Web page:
You can get a free investment plan here with Ellevest. Click the “Get Started” and once you enter all your information, which takes less than 3 minutes, your investment plan comes out for free, and you can play around with the goal planner calculator. The calculator is perfect for early retirement calculations and it saves your info.
You can easily calculate the below:
- Amount you need to save monthly for a down payment on a house
- How much you need for an emergency fund
- How much you need for maternity/paternity leave of 9 months
- How much you need to save per month for early retirement
- Much more
For my friends who aren’t as into spreadsheets, logging into Ellevest makes it easier to plan for their financial future.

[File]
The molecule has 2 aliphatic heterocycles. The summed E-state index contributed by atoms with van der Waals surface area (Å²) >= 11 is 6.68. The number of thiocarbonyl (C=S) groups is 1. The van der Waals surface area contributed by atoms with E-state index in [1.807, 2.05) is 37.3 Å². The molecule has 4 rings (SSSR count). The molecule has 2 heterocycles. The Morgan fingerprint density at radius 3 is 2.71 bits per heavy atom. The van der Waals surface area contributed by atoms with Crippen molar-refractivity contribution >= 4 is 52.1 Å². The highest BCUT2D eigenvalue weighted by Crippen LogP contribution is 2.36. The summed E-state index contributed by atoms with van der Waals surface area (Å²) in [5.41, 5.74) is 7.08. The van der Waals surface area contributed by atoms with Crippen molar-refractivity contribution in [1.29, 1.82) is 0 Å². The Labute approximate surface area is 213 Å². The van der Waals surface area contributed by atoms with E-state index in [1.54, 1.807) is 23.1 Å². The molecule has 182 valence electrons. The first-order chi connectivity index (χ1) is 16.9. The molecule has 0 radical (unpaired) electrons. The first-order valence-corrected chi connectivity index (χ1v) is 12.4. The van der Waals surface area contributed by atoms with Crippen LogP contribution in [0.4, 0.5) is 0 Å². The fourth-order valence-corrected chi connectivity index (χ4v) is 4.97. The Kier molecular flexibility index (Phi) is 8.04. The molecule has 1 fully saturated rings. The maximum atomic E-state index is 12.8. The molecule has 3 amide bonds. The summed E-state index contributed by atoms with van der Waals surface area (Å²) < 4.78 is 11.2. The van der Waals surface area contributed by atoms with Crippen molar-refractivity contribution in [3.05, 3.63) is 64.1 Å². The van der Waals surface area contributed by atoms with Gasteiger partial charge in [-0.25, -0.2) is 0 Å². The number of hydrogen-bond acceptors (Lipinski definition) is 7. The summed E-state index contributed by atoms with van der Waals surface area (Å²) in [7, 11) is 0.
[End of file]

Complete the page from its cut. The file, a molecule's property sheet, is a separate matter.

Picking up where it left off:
So, that’s it! Get your financial life in order in these 5 easy steps.
Subscribe to get access to FREE spreadsheets to save money and the entire resource pack!
Olivia worked in finance and wants you to learn the secrets of financial independence. She’s on track to reach financial independence before 30, and she wants to teach you how you can retire in less than a decade as well.
She thinks everyone needs an emergency savings fund and uses CIT Bank . They have the highest yielding rate at 1.55% and only require a minimum of $100. No monthly fees or charges like other big banks!
Her favorite free investment plan is from Ellevest. Go to Ellvest and click “Get Started” to get yours.
Her favorite personal finance tool is Personal Capital, which allows her to track her spending, historical net worth, and monitor her credit cards. It’s an upgraded version of Mint, in her opinon.